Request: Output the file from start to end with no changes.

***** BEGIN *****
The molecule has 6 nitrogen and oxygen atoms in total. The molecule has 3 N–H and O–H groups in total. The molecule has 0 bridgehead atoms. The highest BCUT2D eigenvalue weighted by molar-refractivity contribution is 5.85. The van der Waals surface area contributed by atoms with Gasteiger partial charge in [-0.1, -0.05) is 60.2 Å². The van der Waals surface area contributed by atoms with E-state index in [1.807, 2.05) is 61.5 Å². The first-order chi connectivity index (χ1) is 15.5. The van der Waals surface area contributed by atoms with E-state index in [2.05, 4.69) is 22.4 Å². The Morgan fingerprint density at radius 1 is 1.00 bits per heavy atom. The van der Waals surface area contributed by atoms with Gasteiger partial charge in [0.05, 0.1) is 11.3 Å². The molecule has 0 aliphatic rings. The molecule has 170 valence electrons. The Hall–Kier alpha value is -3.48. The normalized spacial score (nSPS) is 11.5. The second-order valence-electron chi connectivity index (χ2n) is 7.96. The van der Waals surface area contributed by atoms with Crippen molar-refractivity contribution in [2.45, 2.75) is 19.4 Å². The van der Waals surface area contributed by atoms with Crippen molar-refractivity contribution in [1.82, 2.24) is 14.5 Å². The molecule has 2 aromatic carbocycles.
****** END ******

The molecule has 6 nitrogen and oxygen atoms in total. The molecule has 3 N–H and O–H groups in total. The molecule has 0 bridgehead atoms. The highest BCUT2D eigenvalue weighted by molar-refractivity contribution is 5.85. The van der Waals surface area contributed by atoms with Gasteiger partial charge in [-0.1, -0.05) is 60.2 Å². The van der Waals surface area contributed by atoms with E-state index in [1.807, 2.05) is 61.5 Å². The first-order chi connectivity index (χ1) is 15.5. The van der Waals surface area contributed by atoms with E-state index in [2.05, 4.69) is 22.4 Å². The Morgan fingerprint density at radius 1 is 1.00 bits per heavy atom. The van der Waals surface area contributed by atoms with Gasteiger partial charge in [0.05, 0.1) is 11.3 Å². The molecule has 0 aliphatic rings. The molecule has 170 valence electrons. The Hall–Kier alpha value is -3.48. The normalized spacial score (nSPS) is 11.5. The second-order valence-electron chi connectivity index (χ2n) is 7.96. The van der Waals surface area contributed by atoms with Crippen molar-refractivity contribution in [2.45, 2.75) is 19.4 Å². The van der Waals surface area contributed by atoms with Crippen molar-refractivity contribution in [1.82, 2.24) is 14.5 Å². The molecule has 2 aromatic carbocycles.